Readings: AA 5.27-32; Ps. 30; Rev. 5.11-14; Jn. 21.1-19
Today's three scriptural readings allude to the relationship between church and state.
Jesus in today's gospel says to St. Peter, "When you are old, someone will dress you and lead you where you do not want to go. … Follow me." The gospel comments, "He [Jesus] said this signifying what kind of death he [Peter] would glorify God." Peter died by crucifixion which
took place at Rome around 64 AD at the hands of the Roman government.
Today's second reading comes from the Book of Revelation. The author employed symbolic language to shield a deeper meaning. It was written during the anti-Christian persecution decreed by Emperor Domitian. He killed Christians because they refused to worship him as a god.
In the Acts of the Apostles, St. Peter declares to the Sanhedrin: "We must obey God rather than men." What a dramatic and heroic statement, yes? At the same time, we remember that Jesus in Matthew's gospel says: "Give unto Caesar what is Caesar's; and unto God, what is God's."
How are we to deal with current issues which involve both church and state?
Every one of the world's eleven major religions has experienced and continues to experience tension between religion and the state. Currently, think of the Dalai Lama in China, the Hindustan party in India, the Sunni-Shiite civil war in Iraq, Christianity in Europe, the
Catholic Church in the United States, and the Catholic Church in the military dictatorships or oligarchies in Latin America. Why does this tension exist? Every society has four major institutions: political, economic, social and cultural. The political institution seeks to maintain order and justice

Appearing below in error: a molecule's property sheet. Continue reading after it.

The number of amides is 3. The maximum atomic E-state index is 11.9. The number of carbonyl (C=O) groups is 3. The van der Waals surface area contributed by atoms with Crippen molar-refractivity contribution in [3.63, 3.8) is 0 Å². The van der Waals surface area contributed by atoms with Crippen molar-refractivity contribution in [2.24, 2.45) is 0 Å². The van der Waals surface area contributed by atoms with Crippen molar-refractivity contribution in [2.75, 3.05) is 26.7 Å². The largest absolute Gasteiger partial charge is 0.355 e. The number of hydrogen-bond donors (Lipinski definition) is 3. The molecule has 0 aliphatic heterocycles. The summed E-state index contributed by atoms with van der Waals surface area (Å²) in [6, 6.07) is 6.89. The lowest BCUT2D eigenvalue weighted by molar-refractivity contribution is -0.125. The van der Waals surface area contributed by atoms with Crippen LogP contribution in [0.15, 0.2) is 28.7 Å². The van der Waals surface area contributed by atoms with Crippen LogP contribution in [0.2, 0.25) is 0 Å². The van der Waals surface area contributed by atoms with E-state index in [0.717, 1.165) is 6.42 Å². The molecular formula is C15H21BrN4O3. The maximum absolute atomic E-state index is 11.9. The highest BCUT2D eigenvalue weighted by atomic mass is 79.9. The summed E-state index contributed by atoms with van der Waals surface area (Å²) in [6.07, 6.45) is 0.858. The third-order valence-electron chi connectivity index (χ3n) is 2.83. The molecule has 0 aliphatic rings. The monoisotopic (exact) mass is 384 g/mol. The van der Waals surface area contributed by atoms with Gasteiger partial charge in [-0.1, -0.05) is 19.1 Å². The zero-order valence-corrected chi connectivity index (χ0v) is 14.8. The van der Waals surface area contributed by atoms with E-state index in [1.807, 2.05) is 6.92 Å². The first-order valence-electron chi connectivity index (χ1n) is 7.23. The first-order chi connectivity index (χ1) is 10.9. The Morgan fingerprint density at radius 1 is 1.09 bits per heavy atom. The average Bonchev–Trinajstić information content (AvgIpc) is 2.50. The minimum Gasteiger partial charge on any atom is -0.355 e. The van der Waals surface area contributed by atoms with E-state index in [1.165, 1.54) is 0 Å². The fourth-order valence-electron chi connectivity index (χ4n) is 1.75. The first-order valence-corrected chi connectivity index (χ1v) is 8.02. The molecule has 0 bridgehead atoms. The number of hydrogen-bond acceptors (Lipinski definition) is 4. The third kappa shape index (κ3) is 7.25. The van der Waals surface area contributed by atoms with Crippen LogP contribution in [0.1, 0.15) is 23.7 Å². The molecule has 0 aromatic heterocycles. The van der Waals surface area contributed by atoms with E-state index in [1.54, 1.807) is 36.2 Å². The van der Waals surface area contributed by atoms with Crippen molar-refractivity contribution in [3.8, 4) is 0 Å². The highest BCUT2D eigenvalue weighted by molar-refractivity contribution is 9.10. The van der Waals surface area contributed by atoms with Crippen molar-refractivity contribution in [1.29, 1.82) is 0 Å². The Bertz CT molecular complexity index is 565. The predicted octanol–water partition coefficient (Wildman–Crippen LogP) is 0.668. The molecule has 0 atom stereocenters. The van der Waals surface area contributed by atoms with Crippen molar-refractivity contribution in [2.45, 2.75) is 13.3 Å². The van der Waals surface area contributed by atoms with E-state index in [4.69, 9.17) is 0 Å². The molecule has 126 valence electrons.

in society vis-B-vis the three other institutions. When the economic institution leads to perceived economic injustices, the political institution enters in to try to establish a system of greater justice. When the structures of family
life are suffering, the political institution usually institutes structural changes in laws and tax breaks to support family life. Culturally, government has a responsibility to assist in the fairer distribution of educational and health care opportunities, and needs to be responsive to various
philosophical or religious values. This rightful role of government naturally creates tensions with the three other institutions.
Similarly, religions experience tension with the other three institutions. One of the major roles of religion is to justify or not to justify the current practices of the political, economic and social institutions. When religion offers strong constructive criticism, and the
institutions refuse to yield, these institutions risk losing their moral authority, and religious people's acceptance of these institutions. One of religion's roles is to be prophetic, which word comes from the Greek verb pro-phai-ne-o which means "to speak on behalf of God."
May I suggest some general observations and actions.